> . Circles have minimal width for a given area, so round vents are
> better than slots (which are typically rectangular).
> . Screens are the best vents because of their small hole size.
> . Apertures should be shorter than one tenth of the wavelength
> to be shielded. For instance:
> . A 300-MHz frequency has a 1-meter wavelength, so boxes
> with harmonics less than 300 MHz can have 10-centimeter
> apertures."
>
> Well, whadda ya know, they say the same thing.



Yup:
"Screens are the best vents because of their small hole size."
It confirms that a simple WIRE GRILL would have the same
effect as a lot of small holes.


> Inexpensive vent hole summary: Stamp enough under .295 inch
> diameter round (so the FCC will stay off your butt) vent holes
> in the metal chassis where you want air to enter. Put fascia on
> front so it looks pretty, making sure there's plenty of room for
> air to get to the vent holes you stamped in the metal chassis.


It says nothing about how air is to get into the case, but only
that it have free flow once inside the case in order to get to
the components to be cooled. That is one of your blind spots -
you confuse free air flow inside the case with freedom to enter
the case.

And besides being pretty, the fascias designed by the big vendors
direct the air NOT smoothly and NOT directly into the holes
with their molded plastic fascias, but at various 90 degree angles
to maximize the turbulence.

And ask yourself why the name brand vendors didn't take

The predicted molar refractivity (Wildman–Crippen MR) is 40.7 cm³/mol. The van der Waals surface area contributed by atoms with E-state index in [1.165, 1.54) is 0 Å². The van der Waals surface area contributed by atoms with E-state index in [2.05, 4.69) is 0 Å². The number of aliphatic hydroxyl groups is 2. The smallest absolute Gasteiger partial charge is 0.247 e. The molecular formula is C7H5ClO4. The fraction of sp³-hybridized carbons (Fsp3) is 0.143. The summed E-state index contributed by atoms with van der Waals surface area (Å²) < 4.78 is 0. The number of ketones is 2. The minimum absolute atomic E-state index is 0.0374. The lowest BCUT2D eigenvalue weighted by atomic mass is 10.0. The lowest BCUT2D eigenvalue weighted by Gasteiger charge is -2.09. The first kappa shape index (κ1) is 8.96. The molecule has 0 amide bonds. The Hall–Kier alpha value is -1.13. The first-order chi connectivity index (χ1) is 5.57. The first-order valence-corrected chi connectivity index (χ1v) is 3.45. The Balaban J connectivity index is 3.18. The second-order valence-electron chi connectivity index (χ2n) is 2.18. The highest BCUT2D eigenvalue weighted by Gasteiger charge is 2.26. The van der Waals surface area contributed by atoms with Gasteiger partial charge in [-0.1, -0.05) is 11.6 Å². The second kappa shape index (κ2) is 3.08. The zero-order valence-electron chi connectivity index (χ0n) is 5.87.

one of those cheap wire grills that they put over air exhaust
fans and put it over one big hole in the front. That one big
hole would allow almost NO AIR RESTRICTION, and the
grill would block the EMI much more effectively. Why did
they do that? Because the entering air would have little
turbulence. Instead, they went with a bunch of little holes
having a much greater edge-to-area ratio - which increases
turbulence.

*TimDaniels*
Anonymous
a b B Homebuilt system
June 18, 2004 2:54:08 AM

Archived from groups: alt.comp.hardware.homebuilt (More info?)

"Battleax" wrote:
> No one cares anymore...

As PC bus frequencies increase, prevention of EMI
escape will become more difficult to control, and that
is why MicroATX specs mention it. Dave Maynard
has brought up an important factor to keep in mind as
PCs get faster and faster - to keep the air vents small
and round and/or to use wire grills. There's some
interesting literature regarding flat cables versus
shielded cables and twisted pair cables as well -
all having to do with EMI suppression (as opposed
to prior emphasis on preventing cross-talk). Expect
to see more and more efforts in PC case and cable
design for the suppression of EMI.

*TimDaniels*
Anonymous
a b B Homebuilt system
June 18, 2004 6:41:31 AM

Archived from groups: alt.comp.hardware.homebuilt (More info?)

Timothy Daniels wrote:

> "David Maynard" switches to MicroATX:
>
<snip>

> Yup:
> "Screens are the best vents because of their small hole size."
> It confirms that a simple WIRE GRILL would have the same
> effect as a lot of small holes.

I have told you over and over again, because the punched holes are FREE.

The rest of your babble is just a waste of hot air.
Anonymous
a b B Homebuilt system
June 18, 2004 12:07:14 PM

Archived from groups: alt.comp.hardware.homebuilt (More info?)

In article <WoCdncacs5jmHk_dRVn_iw@comcast.com>,
Timothy Daniels <TDaniels@NoSpamDot.com> wrote:
>"Battleax" wrote:
>> No one cares anymore...
>
> As PC bus frequencies increase, prevention of EMI
> escape will become more difficult to control, and that
> is why MicroATX specs mention it. Dave Maynard
> has brought up an important factor to keep in mind as
> PCs get faster and faster - to keep the air vents small